At a celebration for the 75th anniversary of the Kitabi Seminary in Bushenyi, President Museveni publically promised to rebuild the so called "feeder roads" that provide means of transportation throughout rural Uganda. Some of the important priorities on the list of these rural roads are the ones that link Uganda to Tanzania and Uganda to Rwanda. Since most people travel by road in Uganda, the prospect of better roads is an important one. According to New Vision Online, Uganda has about 6,200 miles of "national roads" which connect the country to its neighbors and major populations in cities to each other and handle about 80% of Uganda's traffic. In addition, Uganda has about 15,500 miles of feeder roads. Only about 1300 miles (about 20%) of Uganda's national roads are actually tarmacked. The rest are "murram" which in English is close to gravel. In essence, Museveni is making promises that so that it seems he is helping local rural populations, when, in reality, the roads considered to be "national" are of primary importance. Continuing with the celebration, Museveni laid the foundation of what would be a sh500m multipurpose hall, or $222,000. Museveni himself contributed sh60m or $26,000 to the construction project, and close to $9000 for the party itself. Archbishop Paul K. Bakyenga, 2nd deputy Prime Minister, Henry Kajura and Gen. Kahinda Otafiire attended, men the article writer referred to as "the old boys". Museveni is continuing partisan politics by supporting Christian schools and giving an aura of power and approval to religious and military leaders by attending. The entire celebration served as a reminder that Museveni is still a political candidate, and still has power and influence over many groups in Uganda.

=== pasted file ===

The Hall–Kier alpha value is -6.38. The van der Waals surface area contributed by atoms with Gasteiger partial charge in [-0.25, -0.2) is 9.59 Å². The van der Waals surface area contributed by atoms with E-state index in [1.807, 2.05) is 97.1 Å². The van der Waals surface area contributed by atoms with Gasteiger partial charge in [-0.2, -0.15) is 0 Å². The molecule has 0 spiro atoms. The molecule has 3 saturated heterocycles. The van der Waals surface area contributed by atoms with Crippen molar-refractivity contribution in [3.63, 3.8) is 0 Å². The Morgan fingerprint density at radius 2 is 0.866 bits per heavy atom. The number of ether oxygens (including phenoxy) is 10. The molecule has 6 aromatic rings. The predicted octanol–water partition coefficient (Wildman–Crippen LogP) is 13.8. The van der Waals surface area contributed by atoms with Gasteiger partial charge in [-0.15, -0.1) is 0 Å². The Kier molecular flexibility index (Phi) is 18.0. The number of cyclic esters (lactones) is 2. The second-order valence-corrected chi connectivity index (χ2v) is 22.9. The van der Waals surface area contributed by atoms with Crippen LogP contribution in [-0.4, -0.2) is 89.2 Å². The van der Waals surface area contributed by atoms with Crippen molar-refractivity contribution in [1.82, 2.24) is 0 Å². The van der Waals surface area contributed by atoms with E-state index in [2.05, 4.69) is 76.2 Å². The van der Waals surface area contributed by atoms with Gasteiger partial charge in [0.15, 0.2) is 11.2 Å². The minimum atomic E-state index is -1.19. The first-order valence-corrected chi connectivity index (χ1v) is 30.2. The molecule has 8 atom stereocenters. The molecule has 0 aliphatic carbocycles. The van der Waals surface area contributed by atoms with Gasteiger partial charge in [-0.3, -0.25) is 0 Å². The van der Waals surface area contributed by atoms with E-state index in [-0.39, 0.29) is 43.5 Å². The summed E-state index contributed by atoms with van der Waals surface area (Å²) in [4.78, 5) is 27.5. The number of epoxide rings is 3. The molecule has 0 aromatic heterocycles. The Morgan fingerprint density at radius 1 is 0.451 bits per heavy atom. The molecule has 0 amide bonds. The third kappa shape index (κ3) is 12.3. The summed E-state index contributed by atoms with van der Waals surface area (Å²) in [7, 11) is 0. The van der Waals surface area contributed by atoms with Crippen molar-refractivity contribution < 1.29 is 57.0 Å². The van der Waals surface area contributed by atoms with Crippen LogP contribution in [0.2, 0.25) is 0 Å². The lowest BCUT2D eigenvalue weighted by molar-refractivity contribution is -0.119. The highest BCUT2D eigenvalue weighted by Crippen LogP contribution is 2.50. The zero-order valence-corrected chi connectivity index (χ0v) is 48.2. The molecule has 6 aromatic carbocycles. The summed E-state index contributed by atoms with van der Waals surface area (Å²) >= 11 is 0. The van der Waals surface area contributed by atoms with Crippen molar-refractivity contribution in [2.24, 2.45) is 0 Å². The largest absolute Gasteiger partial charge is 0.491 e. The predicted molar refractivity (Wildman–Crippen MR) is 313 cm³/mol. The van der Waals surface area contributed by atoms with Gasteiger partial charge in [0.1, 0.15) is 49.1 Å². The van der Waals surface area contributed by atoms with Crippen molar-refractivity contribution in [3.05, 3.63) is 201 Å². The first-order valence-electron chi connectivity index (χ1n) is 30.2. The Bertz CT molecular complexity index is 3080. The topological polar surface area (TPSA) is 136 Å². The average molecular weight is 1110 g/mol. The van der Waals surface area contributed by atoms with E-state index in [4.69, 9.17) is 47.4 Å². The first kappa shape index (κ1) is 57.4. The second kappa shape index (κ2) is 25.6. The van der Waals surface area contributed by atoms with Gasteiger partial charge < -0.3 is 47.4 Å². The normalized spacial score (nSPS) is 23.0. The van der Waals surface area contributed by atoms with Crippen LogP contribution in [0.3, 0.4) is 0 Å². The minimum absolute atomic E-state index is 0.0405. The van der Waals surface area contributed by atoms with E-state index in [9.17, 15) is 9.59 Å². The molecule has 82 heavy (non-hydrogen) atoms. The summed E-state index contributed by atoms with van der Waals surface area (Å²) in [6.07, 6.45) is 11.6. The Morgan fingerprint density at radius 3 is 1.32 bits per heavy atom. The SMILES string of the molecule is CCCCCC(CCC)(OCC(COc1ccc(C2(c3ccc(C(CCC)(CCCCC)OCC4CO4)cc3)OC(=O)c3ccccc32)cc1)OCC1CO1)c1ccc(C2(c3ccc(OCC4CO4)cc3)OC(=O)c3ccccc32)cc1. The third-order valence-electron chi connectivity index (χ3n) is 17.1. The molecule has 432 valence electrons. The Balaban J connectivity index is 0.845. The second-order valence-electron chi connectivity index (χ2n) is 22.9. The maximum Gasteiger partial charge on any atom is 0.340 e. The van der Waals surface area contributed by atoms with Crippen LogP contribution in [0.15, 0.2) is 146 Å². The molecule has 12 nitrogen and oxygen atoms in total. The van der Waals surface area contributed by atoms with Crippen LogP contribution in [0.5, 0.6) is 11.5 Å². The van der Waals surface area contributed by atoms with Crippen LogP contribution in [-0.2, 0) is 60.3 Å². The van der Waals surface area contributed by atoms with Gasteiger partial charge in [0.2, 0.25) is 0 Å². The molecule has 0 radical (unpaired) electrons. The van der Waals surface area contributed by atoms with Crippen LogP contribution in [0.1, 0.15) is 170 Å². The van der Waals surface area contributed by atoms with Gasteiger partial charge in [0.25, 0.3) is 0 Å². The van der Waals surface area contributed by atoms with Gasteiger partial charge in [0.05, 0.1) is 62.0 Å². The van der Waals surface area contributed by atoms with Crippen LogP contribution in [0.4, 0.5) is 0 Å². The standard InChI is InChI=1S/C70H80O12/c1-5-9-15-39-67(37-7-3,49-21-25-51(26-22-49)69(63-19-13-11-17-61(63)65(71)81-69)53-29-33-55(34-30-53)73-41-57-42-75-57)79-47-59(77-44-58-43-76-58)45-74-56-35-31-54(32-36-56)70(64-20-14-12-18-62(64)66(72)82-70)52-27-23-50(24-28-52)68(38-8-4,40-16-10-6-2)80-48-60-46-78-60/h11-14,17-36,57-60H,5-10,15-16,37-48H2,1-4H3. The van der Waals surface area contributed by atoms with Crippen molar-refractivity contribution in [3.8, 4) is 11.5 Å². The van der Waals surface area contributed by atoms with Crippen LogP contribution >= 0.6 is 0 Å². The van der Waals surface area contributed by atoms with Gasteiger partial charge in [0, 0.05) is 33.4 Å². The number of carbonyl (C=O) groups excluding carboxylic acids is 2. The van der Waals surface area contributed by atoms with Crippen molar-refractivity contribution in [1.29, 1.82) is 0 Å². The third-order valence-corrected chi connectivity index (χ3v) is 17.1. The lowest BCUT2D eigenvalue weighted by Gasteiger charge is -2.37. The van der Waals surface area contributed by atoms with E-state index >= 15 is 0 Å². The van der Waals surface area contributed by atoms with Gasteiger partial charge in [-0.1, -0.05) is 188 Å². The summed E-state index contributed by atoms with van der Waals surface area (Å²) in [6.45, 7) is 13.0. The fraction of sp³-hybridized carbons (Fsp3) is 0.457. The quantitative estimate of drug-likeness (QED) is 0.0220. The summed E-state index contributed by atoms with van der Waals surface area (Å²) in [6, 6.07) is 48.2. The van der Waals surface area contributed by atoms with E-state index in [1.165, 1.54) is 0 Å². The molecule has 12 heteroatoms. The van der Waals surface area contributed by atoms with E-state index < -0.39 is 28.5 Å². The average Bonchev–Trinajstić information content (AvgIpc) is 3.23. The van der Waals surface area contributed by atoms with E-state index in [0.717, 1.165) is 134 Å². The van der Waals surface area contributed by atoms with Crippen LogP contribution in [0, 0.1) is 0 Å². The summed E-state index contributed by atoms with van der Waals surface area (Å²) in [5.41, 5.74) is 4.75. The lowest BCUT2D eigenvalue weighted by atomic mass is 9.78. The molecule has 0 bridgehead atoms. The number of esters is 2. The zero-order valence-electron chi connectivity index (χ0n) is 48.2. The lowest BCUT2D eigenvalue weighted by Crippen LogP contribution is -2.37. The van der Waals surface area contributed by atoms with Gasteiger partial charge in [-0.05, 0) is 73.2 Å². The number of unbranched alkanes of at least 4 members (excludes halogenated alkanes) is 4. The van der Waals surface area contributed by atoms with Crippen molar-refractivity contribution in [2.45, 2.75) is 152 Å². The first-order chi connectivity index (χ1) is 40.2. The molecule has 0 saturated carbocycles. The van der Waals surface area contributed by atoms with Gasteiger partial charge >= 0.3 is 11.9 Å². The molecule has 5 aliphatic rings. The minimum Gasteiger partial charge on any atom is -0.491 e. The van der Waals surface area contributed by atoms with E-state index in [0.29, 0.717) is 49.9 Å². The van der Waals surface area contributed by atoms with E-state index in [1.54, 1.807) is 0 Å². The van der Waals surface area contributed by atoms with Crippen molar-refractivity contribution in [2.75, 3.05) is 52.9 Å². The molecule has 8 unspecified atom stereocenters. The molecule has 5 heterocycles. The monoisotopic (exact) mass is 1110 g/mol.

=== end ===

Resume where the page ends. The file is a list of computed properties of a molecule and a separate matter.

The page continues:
by Margaret Nunne